I want to get the database of the images taken by Landsat satellite of Earth for a project. I searched and searched and searched, but

  • 1
    $\begingroup$ Please clarify your specific problem or provide additional details to highlight exactly what you need. As it's currently written, it's hard to tell exactly what you're asking. $\endgroup$
    – Community Bot
    Sep 7, 2021 at 4:52
  • $\begingroup$ I searched and the first link I got was this USGS site, usgs.gov/core-science-systems/nli/landsat/… $\endgroup$
    – GdD
    Sep 7, 2021 at 7:05
  • $\begingroup$ If the full question was trying to get all the Landsat data, I doubt that’s easily available, even if that’s just partially because of the sheer volume of data. They’re some big images, so storage and bandwidth are going to start being issues. Much better to only select areas of interest, and probably downselect by cloud cover (unless your use case can allow for them) $\endgroup$ Sep 7, 2021 at 16:51

1 Answer 1


Head over to the USGS website, and find yourself their nifty Earth Explorer webapp. Figure out where & when you want to snag the imagery of (the tools they provide allow you to draw/designate an area of interest), and then select the data product. Since you're interested in Landsat, you'll navigate like so: Data Sets-->Landsat-->Landsat Collection 2 Level-2 (This is the most processed data & the easiest to view casually). Then choose which satellite(s) you'll want data from. Note that while Landsat 7 has a much longer history than Landsat 8, it's got a problem that makes its pictures a bit missed up. Nothing insurmountable if you don't mind doing some post-processing.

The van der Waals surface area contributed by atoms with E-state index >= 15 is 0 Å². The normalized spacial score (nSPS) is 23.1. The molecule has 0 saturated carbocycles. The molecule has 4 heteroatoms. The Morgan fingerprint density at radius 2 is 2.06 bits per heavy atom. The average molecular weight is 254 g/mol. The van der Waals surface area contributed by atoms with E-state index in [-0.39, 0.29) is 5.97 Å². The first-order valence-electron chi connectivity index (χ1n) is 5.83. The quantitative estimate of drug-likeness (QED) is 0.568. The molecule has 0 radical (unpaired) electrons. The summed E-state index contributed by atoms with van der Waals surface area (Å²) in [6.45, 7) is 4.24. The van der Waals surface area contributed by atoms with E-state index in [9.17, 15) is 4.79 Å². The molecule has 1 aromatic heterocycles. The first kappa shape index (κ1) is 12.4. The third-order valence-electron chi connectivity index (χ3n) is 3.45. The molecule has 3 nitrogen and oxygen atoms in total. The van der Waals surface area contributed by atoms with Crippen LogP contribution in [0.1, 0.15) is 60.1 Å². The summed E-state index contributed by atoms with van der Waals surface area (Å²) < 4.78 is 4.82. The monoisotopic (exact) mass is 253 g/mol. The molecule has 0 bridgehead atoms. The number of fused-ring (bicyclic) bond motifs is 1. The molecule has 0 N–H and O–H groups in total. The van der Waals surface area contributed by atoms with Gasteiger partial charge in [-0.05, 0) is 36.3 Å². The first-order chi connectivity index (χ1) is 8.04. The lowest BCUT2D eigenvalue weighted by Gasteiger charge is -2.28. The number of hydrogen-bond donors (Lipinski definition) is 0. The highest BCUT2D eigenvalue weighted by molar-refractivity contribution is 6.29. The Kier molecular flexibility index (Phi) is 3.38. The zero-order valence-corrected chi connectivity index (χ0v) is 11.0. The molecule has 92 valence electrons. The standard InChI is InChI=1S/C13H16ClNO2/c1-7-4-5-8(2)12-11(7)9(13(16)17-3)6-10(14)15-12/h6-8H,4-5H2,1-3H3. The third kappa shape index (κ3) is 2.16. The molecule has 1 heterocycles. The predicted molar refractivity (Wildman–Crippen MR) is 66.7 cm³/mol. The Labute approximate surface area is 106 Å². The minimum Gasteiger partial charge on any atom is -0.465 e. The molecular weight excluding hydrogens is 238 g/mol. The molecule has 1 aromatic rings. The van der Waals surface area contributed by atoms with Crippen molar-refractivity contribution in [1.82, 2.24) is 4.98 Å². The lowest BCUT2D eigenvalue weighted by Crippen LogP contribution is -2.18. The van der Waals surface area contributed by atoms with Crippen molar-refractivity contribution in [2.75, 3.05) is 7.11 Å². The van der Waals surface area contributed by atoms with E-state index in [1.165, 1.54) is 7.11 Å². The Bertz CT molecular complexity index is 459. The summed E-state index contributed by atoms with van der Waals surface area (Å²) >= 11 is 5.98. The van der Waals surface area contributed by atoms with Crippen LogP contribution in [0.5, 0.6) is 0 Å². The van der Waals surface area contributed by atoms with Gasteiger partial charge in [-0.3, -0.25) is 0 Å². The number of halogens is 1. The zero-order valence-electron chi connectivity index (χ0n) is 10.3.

Then you'll get a list of scenes (single images, in multiple spectral bands) for the location(s) and times(s) you indicated. Download whichever you want--but be warned! Each full multispectral scene is BIG--around 100 GB a piece give or take, if I recall correctly.

Also you'll need to make a USGS account & give the folks over at the offices a reason you want the imagery. Moving that kind of bandwidth isn't cheap.


  • Very recent data probably isn't available in the level 2 datsets because it's still being processed.
  • Not every location is imaged at every time--the repeat time on Landsat orbits is 14 days.
  • Don't be surprised if what you're trying to see is covered in clouds. There's a tool that filters out the most cloudy images.
  • It's going to be downloaded as massive GEOTiffs, so be prepared to handle that file format. ArcGIS or qGIS will be your friends.

If for whatever reason you can't get approved, check out Google Earth Engine for a more complex but more modern approach to messing with geospatial imagery that doesn't involve downloading TBs of data to your personal hard drive. Google does that for you.


Your Answer

By clicking “Post Your Answer”, you agree to our terms of service and acknowledge you have read our privacy policy.

Not the answer you're looking for? Browse other questions tagged or ask your own question.